Lookup NU author(s): Professor Ashley Adamson
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Background: A UK trial ending in 2002 reported that a training intervention to improve the management of obesity in primary care had no impact. Process analysis showed that the intervention was taken up by very few of the practitioners in the participating practices. Aim: The aim of the current study was to explore both the reasons behind low levels of implementation and the context in which the trial was delivered. Design: In-depth qualitative interviews. Setting: General practices in the North East of England. Method: Interviews with 13 practitioners (GPs and practice nurses) and 10 patients, representing seven of the eight intervention practices in the largest centre of the original trial. Results: While patients were clear that they had participated in a trial few of those interviewed had any recollection of the intervention. Most staff were positive about the training, resources to use with patients and the weight management model, but not all training needs were met. High initial expectations of the trial gave way to disillusionment, exacerbated by significant misunderstanding by some practice staff of their role in implementation. Conclusions: Frustration among practitioners managing obesity in primary care combined with unrealistic expectations of and misunderstanding about an intervention designed to improve care in the field, appeared to have resulted in disillusionment with and consequent disengagement from the trial. © British Journal of General Practice 2006.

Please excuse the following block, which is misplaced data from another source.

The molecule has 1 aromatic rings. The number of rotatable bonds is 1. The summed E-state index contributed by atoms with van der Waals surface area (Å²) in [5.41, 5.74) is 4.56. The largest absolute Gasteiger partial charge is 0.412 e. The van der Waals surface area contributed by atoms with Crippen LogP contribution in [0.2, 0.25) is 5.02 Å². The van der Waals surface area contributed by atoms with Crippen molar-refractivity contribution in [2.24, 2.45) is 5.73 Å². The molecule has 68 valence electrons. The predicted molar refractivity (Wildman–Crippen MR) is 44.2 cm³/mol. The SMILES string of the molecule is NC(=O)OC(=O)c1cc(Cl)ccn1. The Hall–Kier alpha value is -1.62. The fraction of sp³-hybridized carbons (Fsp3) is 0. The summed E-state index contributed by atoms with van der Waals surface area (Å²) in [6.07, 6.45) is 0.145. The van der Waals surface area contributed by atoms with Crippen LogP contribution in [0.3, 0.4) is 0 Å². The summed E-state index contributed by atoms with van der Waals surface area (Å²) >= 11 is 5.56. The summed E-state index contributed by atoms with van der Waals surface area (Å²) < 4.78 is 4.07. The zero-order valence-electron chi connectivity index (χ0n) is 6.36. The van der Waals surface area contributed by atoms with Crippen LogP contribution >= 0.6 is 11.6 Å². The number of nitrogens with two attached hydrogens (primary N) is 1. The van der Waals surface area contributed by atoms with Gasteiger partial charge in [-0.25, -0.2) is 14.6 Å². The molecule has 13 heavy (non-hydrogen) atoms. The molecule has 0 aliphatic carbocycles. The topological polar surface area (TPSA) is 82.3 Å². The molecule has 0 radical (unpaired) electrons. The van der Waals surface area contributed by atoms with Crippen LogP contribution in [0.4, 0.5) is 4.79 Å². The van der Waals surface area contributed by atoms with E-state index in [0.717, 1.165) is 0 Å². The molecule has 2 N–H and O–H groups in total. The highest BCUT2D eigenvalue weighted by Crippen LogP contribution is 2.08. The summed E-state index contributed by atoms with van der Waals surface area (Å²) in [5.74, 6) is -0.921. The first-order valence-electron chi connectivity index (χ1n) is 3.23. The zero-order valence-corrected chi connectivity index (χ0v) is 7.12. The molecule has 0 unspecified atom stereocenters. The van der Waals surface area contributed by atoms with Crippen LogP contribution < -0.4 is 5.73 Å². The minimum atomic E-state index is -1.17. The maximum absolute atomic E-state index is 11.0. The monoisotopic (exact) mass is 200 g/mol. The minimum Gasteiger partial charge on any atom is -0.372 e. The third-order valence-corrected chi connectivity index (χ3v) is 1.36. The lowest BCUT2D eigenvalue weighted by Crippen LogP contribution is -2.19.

Author(s): Nelson P, Adamson A, Moore H
Publication type: Article
Publication status: Published
Journal: British Journal of General Practice
ISSN (print): 0960-1643
ISSN (electronic): 1478-5242
Publisher: Royal College of General Practitioners